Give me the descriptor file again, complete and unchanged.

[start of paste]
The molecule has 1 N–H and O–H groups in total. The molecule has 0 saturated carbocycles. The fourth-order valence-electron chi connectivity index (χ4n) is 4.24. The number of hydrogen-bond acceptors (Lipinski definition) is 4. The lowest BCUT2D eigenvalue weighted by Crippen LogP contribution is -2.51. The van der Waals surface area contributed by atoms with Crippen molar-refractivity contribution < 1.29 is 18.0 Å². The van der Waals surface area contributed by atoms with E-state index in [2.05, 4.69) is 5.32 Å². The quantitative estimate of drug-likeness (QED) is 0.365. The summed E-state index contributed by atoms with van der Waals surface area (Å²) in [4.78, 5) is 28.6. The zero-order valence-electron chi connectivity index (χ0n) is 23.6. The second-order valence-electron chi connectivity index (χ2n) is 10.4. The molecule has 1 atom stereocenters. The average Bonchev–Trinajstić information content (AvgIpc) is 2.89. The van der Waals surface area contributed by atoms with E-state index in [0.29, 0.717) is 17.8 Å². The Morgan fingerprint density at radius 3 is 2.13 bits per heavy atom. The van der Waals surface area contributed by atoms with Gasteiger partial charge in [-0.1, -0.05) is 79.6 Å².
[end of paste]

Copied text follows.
The molecule has 1 N–H and O–H groups in total. The molecule has 0 saturated carbocycles. The fourth-order valence-electron chi connectivity index (χ4n) is 4.24. The number of hydrogen-bond acceptors (Lipinski definition) is 4. The lowest BCUT2D eigenvalue weighted by Crippen LogP contribution is -2.51. The van der Waals surface area contributed by atoms with Crippen molar-refractivity contribution < 1.29 is 18.0 Å². The van der Waals surface area contributed by atoms with E-state index in [2.05, 4.69) is 5.32 Å². The quantitative estimate of drug-likeness (QED) is 0.365. The summed E-state index contributed by atoms with van der Waals surface area (Å²) in [4.78, 5) is 28.6. The zero-order valence-electron chi connectivity index (χ0n) is 23.6. The second-order valence-electron chi connectivity index (χ2n) is 10.4. The molecule has 1 atom stereocenters. The average Bonchev–Trinajstić information content (AvgIpc) is 2.89. The van der Waals surface area contributed by atoms with E-state index in [0.29, 0.717) is 17.8 Å². The Morgan fingerprint density at radius 3 is 2.13 bits per heavy atom. The van der Waals surface area contributed by atoms with Gasteiger partial charge in [-0.1, -0.05) is 79.6 Å².